Plastic Bag Ban in New Jersey: What You Need to Know

New Jersey’s plastic bag ban went into effect Wednesday.

Governor Phil Murphy signed the bill banning single-use plastic bags and other items in November 2020.

In a Releasethe governor’s office called the legislation, S864the nation’s “strictest” bag ban, as it also bans single-use paper bags from all stores and catering businesses in the state.

MAJOR BRANDS CALL FOR A GLOBAL PACT TO REDUCE PLASTIC PRODUCTION

“Plastic bags are one of the most problematic forms of waste, resulting in millions of discarded bags pouring into our landfills, rivers and oceans each year,” Governor Murphy said in a November 2020 statement. “With the signing of today’s landmark bill, we are tackling the problem of plastic pollution head-on with solutions that will help mitigate climate change and strengthen our environment for future generations.”

The “Bag Up NJ” Campaign – the New Jersey Clean Communities Council’s new single-use plastic and paper bag ban awareness campaign – Noted that papermaking requires large inputs of water, energy, chemicals and wood and produces various wastes and emissions that need to be controlled or treated.

A woman walks with plastic bags (iStock/iStock)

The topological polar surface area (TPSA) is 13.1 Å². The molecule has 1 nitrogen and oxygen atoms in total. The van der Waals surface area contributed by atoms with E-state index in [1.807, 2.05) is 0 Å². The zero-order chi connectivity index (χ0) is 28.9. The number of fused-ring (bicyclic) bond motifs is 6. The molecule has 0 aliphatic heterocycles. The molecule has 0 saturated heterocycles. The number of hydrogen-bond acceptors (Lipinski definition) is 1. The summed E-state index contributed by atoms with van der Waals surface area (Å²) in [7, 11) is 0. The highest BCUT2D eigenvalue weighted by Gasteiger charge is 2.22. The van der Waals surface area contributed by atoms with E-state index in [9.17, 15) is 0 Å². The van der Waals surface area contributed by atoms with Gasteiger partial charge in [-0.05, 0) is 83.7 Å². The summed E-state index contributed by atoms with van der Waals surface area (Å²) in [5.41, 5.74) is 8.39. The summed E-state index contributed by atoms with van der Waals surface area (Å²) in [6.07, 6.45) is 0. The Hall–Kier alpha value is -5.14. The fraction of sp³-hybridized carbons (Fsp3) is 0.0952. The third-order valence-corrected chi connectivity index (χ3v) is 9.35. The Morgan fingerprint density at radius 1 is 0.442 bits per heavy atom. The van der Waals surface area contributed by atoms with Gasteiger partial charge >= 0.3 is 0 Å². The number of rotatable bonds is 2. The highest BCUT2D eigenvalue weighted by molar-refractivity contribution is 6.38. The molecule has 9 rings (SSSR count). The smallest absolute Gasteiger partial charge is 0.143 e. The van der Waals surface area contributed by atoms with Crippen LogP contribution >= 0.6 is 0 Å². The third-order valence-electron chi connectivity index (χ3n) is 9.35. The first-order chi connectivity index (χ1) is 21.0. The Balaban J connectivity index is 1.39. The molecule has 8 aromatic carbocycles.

“In addition, paper bags require ten times more trucks to deliver the same amount of bags, leading to increased truck traffic and diesel emissions,” they said.

Disposable food containers and Styrofoam cups are also banned and catering businesses were only allowed to supply single-use plastic straws on request from November 2021.

However, there are some exceptions.

According to New Jersey Department of Environmental Protectionit is permitted to supply or sell single-use paper bags, except in grocery stores with an area equal to or greater than 2,500 square feet.

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Additionally, some products were listed as exempt for an additional two years after May 2022.

These items include disposable long-handled styrofoam soda spoons, portion cups under 2 ounces used for hot foods or foods that require lids, meat and fish trays for raw meat or butcher shop sold from a refrigerator or similar retail device, any food product prepackaged by the manufacturer with a polystyrene foam foodservice product and any other polystyrene foam foodservice product as determined required by the Department of Environmental Protection.

The effort would tackle pollution in the state.

According to Bag Up NJ, the bill calls for the Department of State and the state Department of Environmental Protection to establish a program to help businesses comply.

There are also penalties, with a warning for a first offense, a second offense of up to $1,000, and a third or subsequent offense of up to $5,000.

“Penalties for violations will be deposited into the Clean Communities Program Fund, except that a municipality may retain 30% of any penalty it collects,” the campaign said.

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NJ.com reported Thursday that most grocery stores announced plans to distribute a new set of reusable bags with every online grocery order, although some big-box stores said they would not use any type of bag.

The outlet noted that community groups are working to provide free bags to people who need them.

In August 2014, California became the first state to pass statewide legislation banning single-use plastic bags in large retail stores, and several states have similar bans in place.

Bryce K. Locke